Conn. AG Talks Unregulated Cannabis 'Danger,' Abortion

By Aaron Keller | June 13, 2023, 7:09 PM EDT ·

Explaining that unlicensed and unregulated THC products pose a "danger" because they could subject consumers, especially youths, to medically unsafe doses, Connecticut Attorney General William Tong said during a wide-ranging interview with Law360 that his office would continue to target cannabis sellers who try to skirt his state's recreational marijuana laws.  

Headshot of Asian American man wearing dark suit

William Tong

Tong's office filed lawsuits earlier this year against five retailers accused of illegally selling delta-8 THC products that mimicked what the attorney general called "youth-oriented snacks and candies." Additional warning letters reminded the sellers of electronic vaping products that any product containing more than 0.3% THC could only be sold through the regulated cannabis market.

"We have laws for a reason," Tong, a Democrat who has held the office since 2019, said during the discussion.

Tong also discussed a recently challenged prison debt law and his role in the national battle over abortion.

Abortion rights are an evolving part of Connecticut law. The general statutes have long protected abortion, but they now also contain a "claw back" provision designed to protect against foreign anti-abortion judgments sought to be enforced in Connecticut through the Full Faith and Credit Clause.

Tong recently joined 16 other states in a lawsuit that sought to force the U.S. Food and Drug Administration to maintain its 2000 approval of the abortion drug mifepristone. That effort led a federal judge in the Eastern District of Washington on April 7 to maintain the status quo in Connecticut and elsewhere. A dueling ruling by a Texas federal judge, also on April 7, blocked the FDA's approval of the drug. The U.S. Supreme Court stayed the Texas ruling on April 21.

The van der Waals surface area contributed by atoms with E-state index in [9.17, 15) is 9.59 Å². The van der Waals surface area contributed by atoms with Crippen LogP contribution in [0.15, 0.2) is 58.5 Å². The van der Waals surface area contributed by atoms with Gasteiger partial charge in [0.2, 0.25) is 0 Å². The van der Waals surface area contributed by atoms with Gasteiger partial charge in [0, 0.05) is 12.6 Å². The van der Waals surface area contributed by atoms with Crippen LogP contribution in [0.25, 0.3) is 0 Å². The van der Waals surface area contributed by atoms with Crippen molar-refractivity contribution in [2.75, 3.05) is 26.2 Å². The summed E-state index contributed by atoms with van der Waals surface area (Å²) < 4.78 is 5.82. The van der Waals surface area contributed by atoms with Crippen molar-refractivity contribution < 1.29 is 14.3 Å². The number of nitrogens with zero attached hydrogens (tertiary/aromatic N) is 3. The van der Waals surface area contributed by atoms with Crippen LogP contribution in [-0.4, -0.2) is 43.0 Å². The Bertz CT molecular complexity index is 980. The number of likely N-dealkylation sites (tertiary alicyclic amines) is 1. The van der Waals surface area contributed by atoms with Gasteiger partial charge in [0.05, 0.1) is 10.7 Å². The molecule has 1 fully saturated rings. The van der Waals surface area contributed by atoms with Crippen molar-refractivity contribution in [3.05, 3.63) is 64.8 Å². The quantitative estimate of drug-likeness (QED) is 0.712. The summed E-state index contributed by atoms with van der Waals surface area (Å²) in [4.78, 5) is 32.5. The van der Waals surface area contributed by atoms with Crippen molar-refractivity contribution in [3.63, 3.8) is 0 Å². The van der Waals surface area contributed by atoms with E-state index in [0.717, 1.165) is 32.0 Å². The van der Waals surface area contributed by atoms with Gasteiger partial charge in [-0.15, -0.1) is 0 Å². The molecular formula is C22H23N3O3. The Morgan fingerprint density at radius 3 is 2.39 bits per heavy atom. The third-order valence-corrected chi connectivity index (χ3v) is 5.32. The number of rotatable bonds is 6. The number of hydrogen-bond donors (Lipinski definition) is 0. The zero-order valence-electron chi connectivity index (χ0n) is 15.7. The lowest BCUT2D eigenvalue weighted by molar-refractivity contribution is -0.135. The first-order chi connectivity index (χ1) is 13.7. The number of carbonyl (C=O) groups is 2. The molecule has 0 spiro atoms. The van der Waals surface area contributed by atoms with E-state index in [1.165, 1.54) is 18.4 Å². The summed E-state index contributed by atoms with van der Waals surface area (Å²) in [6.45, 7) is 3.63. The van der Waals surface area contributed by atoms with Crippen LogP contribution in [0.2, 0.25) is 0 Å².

This interview has been edited for length and clarity. It is the second installment in a two-part discussion.

Your office recently announced a crackdown on delta-8 and other unregulated THC products. What other efforts are underway to combat the unregulated cannabis market? What tools are available to your office and what support or cooperation do you provide to local law enforcement?

There's a bill in the Legislature right now about outlawing delta-8 in a more targeted way. We don't exercise criminal jurisdiction in the office of attorney general. That is entrusted to another set of officials in Connecticut — the state's attorneys.

We're going to continue to use our consumer protection authority, our [Connecticut Unfair Trade Practices Act] authority. We're going to work closely with the Department of Consumer Protection to go after these bad actors who, frankly, present a grave danger to the public, especially kids.

One of our big concerns is that these products are often packaged to look like snacks or candy. They're very appealing in their packaging for young people.